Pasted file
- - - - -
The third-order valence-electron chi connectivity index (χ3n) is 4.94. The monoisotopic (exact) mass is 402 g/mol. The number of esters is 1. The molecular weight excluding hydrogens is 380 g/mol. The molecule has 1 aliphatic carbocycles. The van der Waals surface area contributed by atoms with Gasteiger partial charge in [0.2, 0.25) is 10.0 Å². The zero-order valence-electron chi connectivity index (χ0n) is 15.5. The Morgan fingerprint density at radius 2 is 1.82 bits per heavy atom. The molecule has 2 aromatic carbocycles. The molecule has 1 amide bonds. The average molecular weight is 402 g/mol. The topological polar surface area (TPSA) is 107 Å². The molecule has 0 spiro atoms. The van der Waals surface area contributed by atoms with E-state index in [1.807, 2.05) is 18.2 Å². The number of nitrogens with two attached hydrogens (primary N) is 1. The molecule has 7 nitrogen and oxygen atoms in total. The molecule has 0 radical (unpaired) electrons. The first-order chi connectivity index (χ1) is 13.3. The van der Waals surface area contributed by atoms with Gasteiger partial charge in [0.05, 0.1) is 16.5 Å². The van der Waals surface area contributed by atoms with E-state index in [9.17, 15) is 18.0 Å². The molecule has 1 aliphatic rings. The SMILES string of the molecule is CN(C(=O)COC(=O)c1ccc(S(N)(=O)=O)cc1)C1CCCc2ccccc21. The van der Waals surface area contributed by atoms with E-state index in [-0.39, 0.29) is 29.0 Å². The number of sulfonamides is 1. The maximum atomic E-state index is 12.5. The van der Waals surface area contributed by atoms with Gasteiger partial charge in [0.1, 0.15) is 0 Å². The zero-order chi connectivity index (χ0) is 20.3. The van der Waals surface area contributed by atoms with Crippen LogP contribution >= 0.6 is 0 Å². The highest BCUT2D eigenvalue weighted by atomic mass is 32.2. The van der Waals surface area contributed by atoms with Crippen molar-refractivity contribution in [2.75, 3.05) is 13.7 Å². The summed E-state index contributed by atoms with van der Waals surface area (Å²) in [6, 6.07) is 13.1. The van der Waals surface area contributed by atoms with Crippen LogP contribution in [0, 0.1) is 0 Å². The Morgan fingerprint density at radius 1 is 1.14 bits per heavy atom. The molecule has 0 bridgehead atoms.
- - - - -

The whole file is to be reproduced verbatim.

The third-order valence-electron chi connectivity index (χ3n) is 4.94. The monoisotopic (exact) mass is 402 g/mol. The number of esters is 1. The molecular weight excluding hydrogens is 380 g/mol. The molecule has 1 aliphatic carbocycles. The van der Waals surface area contributed by atoms with Gasteiger partial charge in [0.2, 0.25) is 10.0 Å². The zero-order valence-electron chi connectivity index (χ0n) is 15.5. The Morgan fingerprint density at radius 2 is 1.82 bits per heavy atom. The molecule has 2 aromatic carbocycles. The molecule has 1 amide bonds. The average molecular weight is 402 g/mol. The topological polar surface area (TPSA) is 107 Å². The molecule has 0 spiro atoms. The van der Waals surface area contributed by atoms with E-state index in [1.807, 2.05) is 18.2 Å². The number of nitrogens with two attached hydrogens (primary N) is 1. The molecule has 7 nitrogen and oxygen atoms in total. The molecule has 0 radical (unpaired) electrons. The first-order chi connectivity index (χ1) is 13.3. The van der Waals surface area contributed by atoms with Gasteiger partial charge in [0.05, 0.1) is 16.5 Å². The van der Waals surface area contributed by atoms with E-state index in [9.17, 15) is 18.0 Å². The molecule has 1 aliphatic rings. The SMILES string of the molecule is CN(C(=O)COC(=O)c1ccc(S(N)(=O)=O)cc1)C1CCCc2ccccc21. The van der Waals surface area contributed by atoms with E-state index in [-0.39, 0.29) is 29.0 Å². The number of sulfonamides is 1. The maximum atomic E-state index is 12.5. The van der Waals surface area contributed by atoms with Gasteiger partial charge in [0.1, 0.15) is 0 Å². The zero-order chi connectivity index (χ0) is 20.3. The van der Waals surface area contributed by atoms with Crippen LogP contribution >= 0.6 is 0 Å². The highest BCUT2D eigenvalue weighted by atomic mass is 32.2. The van der Waals surface area contributed by atoms with Crippen molar-refractivity contribution in [2.75, 3.05) is 13.7 Å². The summed E-state index contributed by atoms with van der Waals surface area (Å²) in [6, 6.07) is 13.1. The van der Waals surface area contributed by atoms with Crippen LogP contribution in [0, 0.1) is 0 Å². The Morgan fingerprint density at radius 1 is 1.14 bits per heavy atom. The molecule has 0 bridgehead atoms.